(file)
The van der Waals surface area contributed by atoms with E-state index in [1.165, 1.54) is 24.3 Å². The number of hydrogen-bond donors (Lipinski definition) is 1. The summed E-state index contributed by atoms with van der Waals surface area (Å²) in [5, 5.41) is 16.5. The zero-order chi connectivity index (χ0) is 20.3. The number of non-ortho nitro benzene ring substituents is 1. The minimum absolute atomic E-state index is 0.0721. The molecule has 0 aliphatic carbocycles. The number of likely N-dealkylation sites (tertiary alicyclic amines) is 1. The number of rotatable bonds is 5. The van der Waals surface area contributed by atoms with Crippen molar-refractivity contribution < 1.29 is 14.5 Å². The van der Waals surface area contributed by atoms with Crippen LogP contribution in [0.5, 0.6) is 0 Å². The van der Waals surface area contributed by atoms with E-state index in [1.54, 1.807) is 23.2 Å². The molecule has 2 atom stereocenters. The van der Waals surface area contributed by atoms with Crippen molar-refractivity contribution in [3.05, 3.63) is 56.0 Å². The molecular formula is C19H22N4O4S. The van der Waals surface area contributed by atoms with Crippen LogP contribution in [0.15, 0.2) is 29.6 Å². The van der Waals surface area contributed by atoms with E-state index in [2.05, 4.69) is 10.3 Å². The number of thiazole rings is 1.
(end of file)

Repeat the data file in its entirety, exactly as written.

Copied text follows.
The van der Waals surface area contributed by atoms with E-state index in [1.165, 1.54) is 24.3 Å². The number of hydrogen-bond donors (Lipinski definition) is 1. The summed E-state index contributed by atoms with van der Waals surface area (Å²) in [5, 5.41) is 16.5. The zero-order chi connectivity index (χ0) is 20.3. The number of non-ortho nitro benzene ring substituents is 1. The minimum absolute atomic E-state index is 0.0721. The molecule has 0 aliphatic carbocycles. The number of likely N-dealkylation sites (tertiary alicyclic amines) is 1. The number of rotatable bonds is 5. The van der Waals surface area contributed by atoms with Crippen molar-refractivity contribution < 1.29 is 14.5 Å². The van der Waals surface area contributed by atoms with Crippen LogP contribution in [0.5, 0.6) is 0 Å². The van der Waals surface area contributed by atoms with E-state index in [1.54, 1.807) is 23.2 Å². The molecule has 2 atom stereocenters. The van der Waals surface area contributed by atoms with Crippen molar-refractivity contribution in [3.05, 3.63) is 56.0 Å². The molecular formula is C19H22N4O4S. The van der Waals surface area contributed by atoms with Crippen LogP contribution in [0.15, 0.2) is 29.6 Å². The van der Waals surface area contributed by atoms with E-state index in [2.05, 4.69) is 10.3 Å². The number of thiazole rings is 1.